Golf: A Game for Life

Hockey, basketball and football all have an expiration date, but golf can last a lifetime.

Dr. Jason Green of Performance Spine and Sports Medicine of Newtown was an avid hockey player but as he aged he knew his hockey days were coming to a close. He sought a new sport, something he could play anywhere, anytime. He turned to golf and found that it suited him well. He was good enough to be an assistant golf pro at top tier golf clubs, such as those in the Tournament Players Championship (TPC) network. Green said TPC courses are those you see being played in the PGA tournaments.

Golf has many benefits, both physical and mental, according to Green.

First, it’s a moderate form of exercise which means less stress on the body than high impact sports like football and hockey. Though it does burn calories, Green estimated an average sized man of about 150 pounds can burn around 370 calories per hour playing golf, between walking and swinging.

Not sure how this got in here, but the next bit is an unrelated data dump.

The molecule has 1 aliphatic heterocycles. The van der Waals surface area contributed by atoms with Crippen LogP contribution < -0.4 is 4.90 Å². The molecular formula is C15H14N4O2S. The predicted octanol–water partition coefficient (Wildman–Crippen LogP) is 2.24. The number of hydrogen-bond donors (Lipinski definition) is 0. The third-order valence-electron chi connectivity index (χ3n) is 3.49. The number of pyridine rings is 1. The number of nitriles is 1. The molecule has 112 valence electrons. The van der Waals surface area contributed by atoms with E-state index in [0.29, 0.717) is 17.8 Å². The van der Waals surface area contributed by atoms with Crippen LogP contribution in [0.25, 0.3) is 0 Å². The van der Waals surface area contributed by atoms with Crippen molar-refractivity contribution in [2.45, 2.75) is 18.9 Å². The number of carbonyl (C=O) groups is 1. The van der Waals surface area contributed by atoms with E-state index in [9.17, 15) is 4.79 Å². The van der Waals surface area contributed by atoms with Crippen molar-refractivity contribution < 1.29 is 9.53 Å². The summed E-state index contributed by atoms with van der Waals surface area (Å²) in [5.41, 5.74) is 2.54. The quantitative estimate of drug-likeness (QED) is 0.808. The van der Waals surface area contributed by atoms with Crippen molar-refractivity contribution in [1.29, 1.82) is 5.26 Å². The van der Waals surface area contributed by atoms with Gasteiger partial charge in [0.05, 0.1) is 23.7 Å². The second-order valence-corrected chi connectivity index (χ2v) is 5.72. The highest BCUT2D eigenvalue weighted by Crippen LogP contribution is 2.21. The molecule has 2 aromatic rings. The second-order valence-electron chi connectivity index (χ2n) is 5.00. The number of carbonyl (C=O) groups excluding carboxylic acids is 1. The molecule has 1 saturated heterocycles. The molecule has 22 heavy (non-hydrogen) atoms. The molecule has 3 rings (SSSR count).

Also, because of the lower impact of golf it doesn’t result in as many acute injuries. Green said golf players are much more likely to see overuse injuries, which can be minimized with stretching and a proper cool down.

“A lot of people will head into the club house after a game. Don’t sit right away after a round, that’s when things will tighten up,” said Green. “You want to stay up and moving for a moment. Go to the 19th hole and have a drink, stand and don’t sit.”

He said another key to preventing injury is to take care of the body as a whole by stretching and strengthening areas like the lower back, glutes and hamstrings. It’s also important that those who aren’t accustomed to the repetitive movement of golf should go to a driving range first and hit some balls.

The mental benefits can be just as rewarding, as golf gives time to enjoy natural surroundings, friendships and a great release of stress. It’s also ideal because it can be played alone or with friends.

“Golf is something you can use for the rest of your life. You can play with your kids and your grandkids,” said Green.

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